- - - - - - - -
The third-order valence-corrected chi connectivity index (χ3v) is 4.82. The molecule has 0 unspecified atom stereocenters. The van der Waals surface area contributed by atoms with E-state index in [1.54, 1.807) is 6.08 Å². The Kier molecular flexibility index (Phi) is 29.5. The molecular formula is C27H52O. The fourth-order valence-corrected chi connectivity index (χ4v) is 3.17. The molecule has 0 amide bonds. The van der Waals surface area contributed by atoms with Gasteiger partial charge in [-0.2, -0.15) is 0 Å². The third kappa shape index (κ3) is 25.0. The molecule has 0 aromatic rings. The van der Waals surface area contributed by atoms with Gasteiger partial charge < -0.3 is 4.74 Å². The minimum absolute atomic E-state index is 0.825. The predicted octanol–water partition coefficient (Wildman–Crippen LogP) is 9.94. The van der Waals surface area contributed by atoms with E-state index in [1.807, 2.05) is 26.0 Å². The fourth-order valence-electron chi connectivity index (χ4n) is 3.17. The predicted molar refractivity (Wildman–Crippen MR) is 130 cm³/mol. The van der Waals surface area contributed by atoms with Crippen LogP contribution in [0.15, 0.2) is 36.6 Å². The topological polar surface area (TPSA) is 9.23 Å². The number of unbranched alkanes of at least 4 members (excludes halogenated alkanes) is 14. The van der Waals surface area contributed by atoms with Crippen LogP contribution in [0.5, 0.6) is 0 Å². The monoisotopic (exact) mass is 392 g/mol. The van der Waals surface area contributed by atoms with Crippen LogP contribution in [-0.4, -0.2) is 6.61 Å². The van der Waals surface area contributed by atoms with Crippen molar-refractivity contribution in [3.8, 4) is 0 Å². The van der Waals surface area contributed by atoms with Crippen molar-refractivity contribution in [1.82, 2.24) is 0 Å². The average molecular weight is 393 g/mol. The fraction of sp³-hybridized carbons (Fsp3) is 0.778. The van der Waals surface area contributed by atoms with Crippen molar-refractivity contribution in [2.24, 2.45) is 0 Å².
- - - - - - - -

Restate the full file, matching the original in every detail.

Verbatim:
The third-order valence-corrected chi connectivity index (χ3v) is 4.82. The molecule has 0 unspecified atom stereocenters. The van der Waals surface area contributed by atoms with E-state index in [1.54, 1.807) is 6.08 Å². The Kier molecular flexibility index (Phi) is 29.5. The molecular formula is C27H52O. The fourth-order valence-corrected chi connectivity index (χ4v) is 3.17. The molecule has 0 amide bonds. The van der Waals surface area contributed by atoms with Gasteiger partial charge in [-0.2, -0.15) is 0 Å². The third kappa shape index (κ3) is 25.0. The molecule has 0 aromatic rings. The van der Waals surface area contributed by atoms with Gasteiger partial charge < -0.3 is 4.74 Å². The minimum absolute atomic E-state index is 0.825. The predicted octanol–water partition coefficient (Wildman–Crippen LogP) is 9.94. The van der Waals surface area contributed by atoms with E-state index in [1.807, 2.05) is 26.0 Å². The fourth-order valence-electron chi connectivity index (χ4n) is 3.17. The predicted molar refractivity (Wildman–Crippen MR) is 130 cm³/mol. The van der Waals surface area contributed by atoms with Crippen LogP contribution in [0.15, 0.2) is 36.6 Å². The topological polar surface area (TPSA) is 9.23 Å². The number of unbranched alkanes of at least 4 members (excludes halogenated alkanes) is 14. The van der Waals surface area contributed by atoms with Crippen LogP contribution in [0.5, 0.6) is 0 Å². The monoisotopic (exact) mass is 392 g/mol. The van der Waals surface area contributed by atoms with Crippen LogP contribution in [-0.4, -0.2) is 6.61 Å². The van der Waals surface area contributed by atoms with Crippen molar-refractivity contribution in [3.8, 4) is 0 Å². The van der Waals surface area contributed by atoms with Crippen molar-refractivity contribution in [1.82, 2.24) is 0 Å². The average molecular weight is 393 g/mol. The fraction of sp³-hybridized carbons (Fsp3) is 0.778. The van der Waals surface area contributed by atoms with Crippen molar-refractivity contribution in [2.24, 2.45) is 0 Å².